Associate Professor of Mathematics
Joined Connecticut College: 2006
B.S., Lafayette College; Sc.M., Ph.D., Brown University
Ordinary differential equations
Professor Balasuriya’s research interests lie at the interface between mathematics and its applications. An appreciation for the intrinsic beauty and clarity of mathematics, combined with a desire to better understand the physical world around us, has been the theme behind his research and educational training (with degrees in applied mathematics, physics and engineering).
His work is probably best described as “applied analysis”, in which he develops and utilizes mathematical analysis tools towards physical applications. Some projects he has worked on include assessing the leakage of heat from enormous Gulf Stream rings, investigating chaotic motion in our oceans, describing the motion of floats in the Gulf Stream, suggesting strategies for improving mixing in micro-fluidic devices, quantifying chaotic mixing in general, studying flame front propagation, and mathematically modeling the cell cycle (the process in which a cell splits into two to create new cells).
His interest is primarily in obtaining a mathematical (as opposed to purely numerical) description of physical phenomena, with the goal of obtaining a deeper understanding of the underlying mechanisms. To this end, he has also focused on developing and improving theoretical tools; he has recently extended the “Melnikov method” from dynamical systems theory which has subsequently proven to be invaluable in quantifying the chaotic flux of fluid particles.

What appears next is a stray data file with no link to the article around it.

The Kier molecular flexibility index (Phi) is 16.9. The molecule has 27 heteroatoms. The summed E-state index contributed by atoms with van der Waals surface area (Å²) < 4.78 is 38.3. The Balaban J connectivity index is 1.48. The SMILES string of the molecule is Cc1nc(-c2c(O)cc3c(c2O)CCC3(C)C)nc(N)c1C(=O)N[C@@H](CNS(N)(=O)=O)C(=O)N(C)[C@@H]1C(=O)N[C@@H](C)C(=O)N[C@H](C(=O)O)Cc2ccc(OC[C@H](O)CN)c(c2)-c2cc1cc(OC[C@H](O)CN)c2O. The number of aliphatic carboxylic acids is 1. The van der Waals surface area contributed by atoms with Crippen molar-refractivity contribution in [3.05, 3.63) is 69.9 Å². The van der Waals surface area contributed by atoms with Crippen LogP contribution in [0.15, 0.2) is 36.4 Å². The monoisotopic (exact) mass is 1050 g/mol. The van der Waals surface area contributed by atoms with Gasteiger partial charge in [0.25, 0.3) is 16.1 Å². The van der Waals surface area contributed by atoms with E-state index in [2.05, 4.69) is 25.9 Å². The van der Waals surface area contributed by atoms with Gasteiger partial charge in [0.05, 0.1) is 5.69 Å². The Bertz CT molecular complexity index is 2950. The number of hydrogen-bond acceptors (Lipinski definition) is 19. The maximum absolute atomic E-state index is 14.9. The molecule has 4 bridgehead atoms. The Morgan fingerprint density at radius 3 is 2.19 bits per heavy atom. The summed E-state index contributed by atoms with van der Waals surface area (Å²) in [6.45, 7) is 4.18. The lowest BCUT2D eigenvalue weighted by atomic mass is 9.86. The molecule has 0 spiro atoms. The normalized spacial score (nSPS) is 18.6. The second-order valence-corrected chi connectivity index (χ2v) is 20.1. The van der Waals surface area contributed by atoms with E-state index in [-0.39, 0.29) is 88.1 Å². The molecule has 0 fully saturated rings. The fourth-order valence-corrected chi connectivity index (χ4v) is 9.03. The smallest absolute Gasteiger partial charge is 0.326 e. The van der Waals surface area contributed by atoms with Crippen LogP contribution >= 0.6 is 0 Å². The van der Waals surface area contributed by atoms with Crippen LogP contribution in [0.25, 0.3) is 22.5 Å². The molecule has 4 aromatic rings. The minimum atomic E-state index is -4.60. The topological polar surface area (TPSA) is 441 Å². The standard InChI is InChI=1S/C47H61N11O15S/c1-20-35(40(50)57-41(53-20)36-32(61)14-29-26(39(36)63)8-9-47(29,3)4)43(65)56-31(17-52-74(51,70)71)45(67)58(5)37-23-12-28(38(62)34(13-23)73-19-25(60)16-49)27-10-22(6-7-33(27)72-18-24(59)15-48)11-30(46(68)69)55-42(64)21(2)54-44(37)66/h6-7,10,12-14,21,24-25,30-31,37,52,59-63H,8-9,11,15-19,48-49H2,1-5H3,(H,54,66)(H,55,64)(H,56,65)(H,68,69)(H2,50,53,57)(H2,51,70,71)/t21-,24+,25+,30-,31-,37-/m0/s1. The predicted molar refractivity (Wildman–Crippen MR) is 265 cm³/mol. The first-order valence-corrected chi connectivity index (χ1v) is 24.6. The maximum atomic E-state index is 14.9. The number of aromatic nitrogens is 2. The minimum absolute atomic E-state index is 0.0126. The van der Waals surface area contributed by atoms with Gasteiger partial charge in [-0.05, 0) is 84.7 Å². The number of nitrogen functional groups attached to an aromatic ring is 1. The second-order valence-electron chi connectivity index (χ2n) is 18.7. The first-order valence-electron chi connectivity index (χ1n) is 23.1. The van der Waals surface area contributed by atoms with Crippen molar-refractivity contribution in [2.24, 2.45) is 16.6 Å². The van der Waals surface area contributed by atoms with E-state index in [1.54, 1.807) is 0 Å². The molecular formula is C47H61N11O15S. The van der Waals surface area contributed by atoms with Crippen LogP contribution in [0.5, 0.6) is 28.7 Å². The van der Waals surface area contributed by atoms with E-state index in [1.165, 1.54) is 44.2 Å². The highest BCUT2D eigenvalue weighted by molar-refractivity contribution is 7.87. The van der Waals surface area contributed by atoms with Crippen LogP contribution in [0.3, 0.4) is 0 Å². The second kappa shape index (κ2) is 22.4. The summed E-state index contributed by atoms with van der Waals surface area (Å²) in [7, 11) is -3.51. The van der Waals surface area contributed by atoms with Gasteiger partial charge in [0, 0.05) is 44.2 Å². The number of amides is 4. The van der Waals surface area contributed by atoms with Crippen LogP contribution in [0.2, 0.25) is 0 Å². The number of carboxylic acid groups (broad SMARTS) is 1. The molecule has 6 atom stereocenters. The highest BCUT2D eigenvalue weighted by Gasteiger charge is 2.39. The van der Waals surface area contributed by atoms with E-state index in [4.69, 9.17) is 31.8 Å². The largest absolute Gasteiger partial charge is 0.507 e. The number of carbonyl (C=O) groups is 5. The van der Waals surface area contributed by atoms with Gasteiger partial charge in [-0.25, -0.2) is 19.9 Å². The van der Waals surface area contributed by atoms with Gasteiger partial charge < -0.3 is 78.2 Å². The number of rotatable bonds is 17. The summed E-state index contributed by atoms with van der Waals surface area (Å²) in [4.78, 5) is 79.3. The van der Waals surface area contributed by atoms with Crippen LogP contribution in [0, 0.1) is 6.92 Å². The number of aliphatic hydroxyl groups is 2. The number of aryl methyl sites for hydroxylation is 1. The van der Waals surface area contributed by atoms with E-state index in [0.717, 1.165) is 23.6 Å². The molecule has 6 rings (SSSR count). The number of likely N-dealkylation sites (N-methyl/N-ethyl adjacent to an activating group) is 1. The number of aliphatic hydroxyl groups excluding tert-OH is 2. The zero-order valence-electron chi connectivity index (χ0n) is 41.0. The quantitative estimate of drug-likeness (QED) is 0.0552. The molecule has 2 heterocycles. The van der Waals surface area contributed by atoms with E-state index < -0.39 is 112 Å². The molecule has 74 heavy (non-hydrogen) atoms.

Selected publications of Balasuriya include “Optimal perturbation for enhanced chaotic transport” (Physica D, 2005); “An approach for maximizing chaotic mixing in micro-fluidic devices” (Physics of Fluids, 2005 – also selected in the compilation Virtual Journal of Nanoscale Science and Technology 12, Issue 12); “Direct chaotic flux quantification in perturbed planar flows: general time-periodicity” (SIAM Journal on Applied Dynamical Systems, 2005); “An analytical study of general hyperdiffusivity and barotropic eddies” (Geophysical and Astrophysical Fluid Dynamics, 2004); “Melnikov theory for finite-time vector fields (Nonlinearity, 2000); “Vanishing viscosity in the barotropic beta-plane” (Journal of Mathematical Analysis and Applications, 1997).
Balasuriya was recently honored with the J.H. Michell Medal, awarded by the Australia and New Zealand Industrial and Applied Mathematics (ANZIAM) Society to promising young researchers. The citation is also described in an article in the Australian Mathematical Society Gazette.
Balasuriya joins Connecticut College with prior teaching experience across three continents: the University of Peradeniya (Sri Lanka), Oberlin College (Ohio) and the University of Sydney (Australia).
He has taught Calculus I and II, Differential Equations, Mathematical Methods for the Physical Sciences, and Nonlinear Dynamics.
Visit the mathematics department website to find Sanjeeva's personal homepage.